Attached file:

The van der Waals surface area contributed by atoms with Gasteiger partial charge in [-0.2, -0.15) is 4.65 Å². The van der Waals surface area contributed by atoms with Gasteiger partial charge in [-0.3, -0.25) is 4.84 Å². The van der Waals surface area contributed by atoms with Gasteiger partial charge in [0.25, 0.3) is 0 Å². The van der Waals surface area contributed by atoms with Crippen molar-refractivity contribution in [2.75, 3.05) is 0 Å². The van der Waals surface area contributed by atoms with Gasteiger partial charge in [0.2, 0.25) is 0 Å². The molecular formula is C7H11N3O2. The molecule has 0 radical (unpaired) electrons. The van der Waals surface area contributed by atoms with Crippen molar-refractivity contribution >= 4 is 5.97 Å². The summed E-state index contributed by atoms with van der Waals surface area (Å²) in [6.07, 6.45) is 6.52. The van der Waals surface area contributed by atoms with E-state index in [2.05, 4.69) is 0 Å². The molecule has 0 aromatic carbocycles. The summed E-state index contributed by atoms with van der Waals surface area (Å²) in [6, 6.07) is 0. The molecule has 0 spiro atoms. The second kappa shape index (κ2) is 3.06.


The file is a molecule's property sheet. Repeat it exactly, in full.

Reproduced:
The van der Waals surface area contributed by atoms with Gasteiger partial charge in [-0.2, -0.15) is 4.65 Å². The van der Waals surface area contributed by atoms with Gasteiger partial charge in [-0.3, -0.25) is 4.84 Å². The van der Waals surface area contributed by atoms with Gasteiger partial charge in [0.25, 0.3) is 0 Å². The van der Waals surface area contributed by atoms with Crippen molar-refractivity contribution in [2.75, 3.05) is 0 Å². The van der Waals surface area contributed by atoms with Gasteiger partial charge in [0.2, 0.25) is 0 Å². The molecular formula is C7H11N3O2. The molecule has 0 radical (unpaired) electrons. The van der Waals surface area contributed by atoms with Crippen molar-refractivity contribution >= 4 is 5.97 Å². The summed E-state index contributed by atoms with van der Waals surface area (Å²) in [6.07, 6.45) is 6.52. The van der Waals surface area contributed by atoms with E-state index in [2.05, 4.69) is 0 Å². The molecule has 0 aromatic carbocycles. The summed E-state index contributed by atoms with van der Waals surface area (Å²) in [6, 6.07) is 0. The molecule has 0 spiro atoms. The second kappa shape index (κ2) is 3.06.